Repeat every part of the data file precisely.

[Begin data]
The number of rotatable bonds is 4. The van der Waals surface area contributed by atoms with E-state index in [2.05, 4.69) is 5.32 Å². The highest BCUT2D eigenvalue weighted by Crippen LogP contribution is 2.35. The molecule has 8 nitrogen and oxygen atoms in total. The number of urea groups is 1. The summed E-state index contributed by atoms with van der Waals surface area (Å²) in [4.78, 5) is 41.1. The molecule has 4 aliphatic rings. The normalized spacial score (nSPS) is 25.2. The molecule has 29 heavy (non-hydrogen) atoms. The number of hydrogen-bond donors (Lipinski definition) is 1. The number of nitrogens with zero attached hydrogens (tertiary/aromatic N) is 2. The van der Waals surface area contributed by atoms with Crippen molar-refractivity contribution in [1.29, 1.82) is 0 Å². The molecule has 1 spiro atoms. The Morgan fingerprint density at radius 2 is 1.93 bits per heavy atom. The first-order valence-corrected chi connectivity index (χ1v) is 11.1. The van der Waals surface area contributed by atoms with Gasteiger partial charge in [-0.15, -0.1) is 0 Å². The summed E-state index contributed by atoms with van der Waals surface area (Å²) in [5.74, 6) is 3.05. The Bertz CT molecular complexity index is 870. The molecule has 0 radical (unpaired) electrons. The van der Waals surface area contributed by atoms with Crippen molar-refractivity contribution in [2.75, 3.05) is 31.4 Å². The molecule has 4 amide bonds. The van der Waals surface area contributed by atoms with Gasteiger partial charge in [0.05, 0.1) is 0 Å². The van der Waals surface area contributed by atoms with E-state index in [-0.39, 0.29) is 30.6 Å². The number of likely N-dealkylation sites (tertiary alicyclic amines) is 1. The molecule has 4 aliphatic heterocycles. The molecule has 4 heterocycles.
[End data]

The number of rotatable bonds is 4. The van der Waals surface area contributed by atoms with E-state index in [2.05, 4.69) is 5.32 Å². The highest BCUT2D eigenvalue weighted by Crippen LogP contribution is 2.35. The molecule has 8 nitrogen and oxygen atoms in total. The number of urea groups is 1. The summed E-state index contributed by atoms with van der Waals surface area (Å²) in [4.78, 5) is 41.1. The molecule has 4 aliphatic rings. The normalized spacial score (nSPS) is 25.2. The molecule has 29 heavy (non-hydrogen) atoms. The number of hydrogen-bond donors (Lipinski definition) is 1. The number of nitrogens with zero attached hydrogens (tertiary/aromatic N) is 2. The van der Waals surface area contributed by atoms with Crippen molar-refractivity contribution in [1.29, 1.82) is 0 Å². The molecule has 1 spiro atoms. The Morgan fingerprint density at radius 2 is 1.93 bits per heavy atom. The first-order valence-corrected chi connectivity index (χ1v) is 11.1. The van der Waals surface area contributed by atoms with Gasteiger partial charge in [-0.15, -0.1) is 0 Å². The summed E-state index contributed by atoms with van der Waals surface area (Å²) in [5.74, 6) is 3.05. The Bertz CT molecular complexity index is 870. The molecule has 0 radical (unpaired) electrons. The van der Waals surface area contributed by atoms with Crippen molar-refractivity contribution in [2.75, 3.05) is 31.4 Å². The molecule has 4 amide bonds. The van der Waals surface area contributed by atoms with Gasteiger partial charge in [0.05, 0.1) is 0 Å². The van der Waals surface area contributed by atoms with E-state index in [-0.39, 0.29) is 30.6 Å². The number of likely N-dealkylation sites (tertiary alicyclic amines) is 1. The molecule has 4 aliphatic heterocycles. The molecule has 4 heterocycles.